on January 30, 2004
I haven't finished this book yet, however, I'm finding it very "married with kids" oriented. I'm a single woman, no kids, with lots to do. And it just seems like all of her "cases" and tips are geared toward someone with a family who is willing to help out around the house. What about the rest of us? How do we get organized by ourselves?
on February 22, 2004
I have read a lot of organizing books, and this is one of the best! The advice is simple and straightforward. Reading it felt like I was getting great advice from a trusted friend or an older sister who's sharing her wisdom with me. The short prayers at the end of each chapter are beautiful and simple, and can work for any type of faith or level of spirituality. I have put into practice some of the tips in this book, and it is making a difference in my life already!
on February 10, 2004
The previous reviewer needs to keep an open mind when reading books like this. Look on the bright side, if you are a single person, you have the benefit of only having to organize one person-yourself. The tips in this book can be applied to any situation, just keep an open mind and a positive attitude about it. I found the book to be very informative, with lots of real-life examples. It was easy to read. I appreciated the Christian theme as well, but that was not a significant part of the text. Just a short prayer at the end of each chapter. I like the fact that the author emphasizes staying organized once you are there and what to do in crisis situations. I highly recommend this book, and for the price, it can't be beat.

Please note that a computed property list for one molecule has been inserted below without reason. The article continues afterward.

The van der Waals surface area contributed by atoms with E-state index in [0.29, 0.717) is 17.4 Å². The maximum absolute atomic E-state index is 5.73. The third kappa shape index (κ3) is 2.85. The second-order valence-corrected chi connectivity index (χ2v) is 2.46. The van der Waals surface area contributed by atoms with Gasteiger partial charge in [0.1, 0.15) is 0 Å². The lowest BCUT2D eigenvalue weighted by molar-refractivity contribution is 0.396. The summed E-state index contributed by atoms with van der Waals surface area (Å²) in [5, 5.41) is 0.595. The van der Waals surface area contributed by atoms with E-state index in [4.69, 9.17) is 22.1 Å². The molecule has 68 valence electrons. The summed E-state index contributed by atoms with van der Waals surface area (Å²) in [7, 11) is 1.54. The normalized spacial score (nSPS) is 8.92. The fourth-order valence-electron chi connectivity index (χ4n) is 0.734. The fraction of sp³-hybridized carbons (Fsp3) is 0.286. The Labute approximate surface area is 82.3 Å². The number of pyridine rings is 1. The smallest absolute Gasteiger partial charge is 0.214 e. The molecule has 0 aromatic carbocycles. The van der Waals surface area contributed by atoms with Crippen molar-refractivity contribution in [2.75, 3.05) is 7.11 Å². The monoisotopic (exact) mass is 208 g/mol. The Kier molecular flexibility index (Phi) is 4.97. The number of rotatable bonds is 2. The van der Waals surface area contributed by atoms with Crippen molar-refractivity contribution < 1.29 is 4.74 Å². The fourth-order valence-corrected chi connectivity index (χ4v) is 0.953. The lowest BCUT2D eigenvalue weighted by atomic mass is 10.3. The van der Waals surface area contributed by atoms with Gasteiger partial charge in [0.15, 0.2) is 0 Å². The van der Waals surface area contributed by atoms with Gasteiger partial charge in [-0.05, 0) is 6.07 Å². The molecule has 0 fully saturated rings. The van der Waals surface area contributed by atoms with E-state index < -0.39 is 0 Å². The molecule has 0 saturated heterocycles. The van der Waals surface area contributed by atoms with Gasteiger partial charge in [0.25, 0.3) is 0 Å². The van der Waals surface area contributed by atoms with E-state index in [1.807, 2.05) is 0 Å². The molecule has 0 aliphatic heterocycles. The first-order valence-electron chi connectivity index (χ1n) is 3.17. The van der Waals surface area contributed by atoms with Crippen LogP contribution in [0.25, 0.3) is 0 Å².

on February 23, 2004
I purchased this book by accident, intending actually to purchase the book "Simplify Your Life" by Elaine St. James. After reading Ramsfield's book I was left overwhelmed and disgusted. There no mention on the front and back cover of the religious undertones carried throughout the book. As a person who follows a different spiritual direction I was irritated by the prayers at the end of each chapter and by the christian overtones throughout. Marcia Ramsfield assumes (as another reviewer noted also)that all of her readers are harried mommies. It also assumes that the head female in the household does absolutely everything from the cooking and cleaning to errand running and party planning. Does she not realize that relationships are considerably more equitable these days? Perhaps an alternative to her ridiculously excessive time budgeting and list making strategies for women could be facilitating equal delegation of tasks among family members so that mommy doesn't snap from the pressure of carrying the weight of the whole family. You want real, modern solutions to simplify your life? Look elsewhere